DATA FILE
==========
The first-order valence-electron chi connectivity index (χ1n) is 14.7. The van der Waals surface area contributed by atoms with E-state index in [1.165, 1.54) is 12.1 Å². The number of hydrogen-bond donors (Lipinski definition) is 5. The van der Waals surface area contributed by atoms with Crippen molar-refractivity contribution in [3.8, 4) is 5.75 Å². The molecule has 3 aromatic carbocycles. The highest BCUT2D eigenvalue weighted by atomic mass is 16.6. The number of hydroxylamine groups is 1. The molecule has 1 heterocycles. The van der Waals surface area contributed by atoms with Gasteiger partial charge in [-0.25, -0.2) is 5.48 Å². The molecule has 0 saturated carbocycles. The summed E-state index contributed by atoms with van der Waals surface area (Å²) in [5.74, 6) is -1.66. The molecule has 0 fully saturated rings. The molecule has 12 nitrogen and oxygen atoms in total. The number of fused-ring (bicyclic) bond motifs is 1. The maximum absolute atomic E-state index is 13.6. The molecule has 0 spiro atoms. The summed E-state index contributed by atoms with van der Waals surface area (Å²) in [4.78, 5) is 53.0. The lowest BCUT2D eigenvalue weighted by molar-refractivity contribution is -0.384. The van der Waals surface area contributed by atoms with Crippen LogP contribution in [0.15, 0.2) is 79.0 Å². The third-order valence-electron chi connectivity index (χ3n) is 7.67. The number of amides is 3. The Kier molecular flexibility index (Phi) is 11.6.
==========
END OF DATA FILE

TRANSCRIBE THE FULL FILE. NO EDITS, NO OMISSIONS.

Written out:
The first-order valence-electron chi connectivity index (χ1n) is 14.7. The van der Waals surface area contributed by atoms with E-state index in [1.165, 1.54) is 12.1 Å². The number of hydrogen-bond donors (Lipinski definition) is 5. The van der Waals surface area contributed by atoms with Crippen molar-refractivity contribution in [3.8, 4) is 5.75 Å². The molecule has 3 aromatic carbocycles. The highest BCUT2D eigenvalue weighted by atomic mass is 16.6. The number of hydroxylamine groups is 1. The molecule has 1 heterocycles. The van der Waals surface area contributed by atoms with Gasteiger partial charge in [-0.25, -0.2) is 5.48 Å². The molecule has 0 saturated carbocycles. The summed E-state index contributed by atoms with van der Waals surface area (Å²) in [5.74, 6) is -1.66. The molecule has 0 fully saturated rings. The molecule has 12 nitrogen and oxygen atoms in total. The number of fused-ring (bicyclic) bond motifs is 1. The maximum absolute atomic E-state index is 13.6. The molecule has 0 spiro atoms. The summed E-state index contributed by atoms with van der Waals surface area (Å²) in [4.78, 5) is 53.0. The lowest BCUT2D eigenvalue weighted by molar-refractivity contribution is -0.384. The van der Waals surface area contributed by atoms with Crippen LogP contribution in [0.15, 0.2) is 79.0 Å². The third-order valence-electron chi connectivity index (χ3n) is 7.67. The number of amides is 3. The Kier molecular flexibility index (Phi) is 11.6.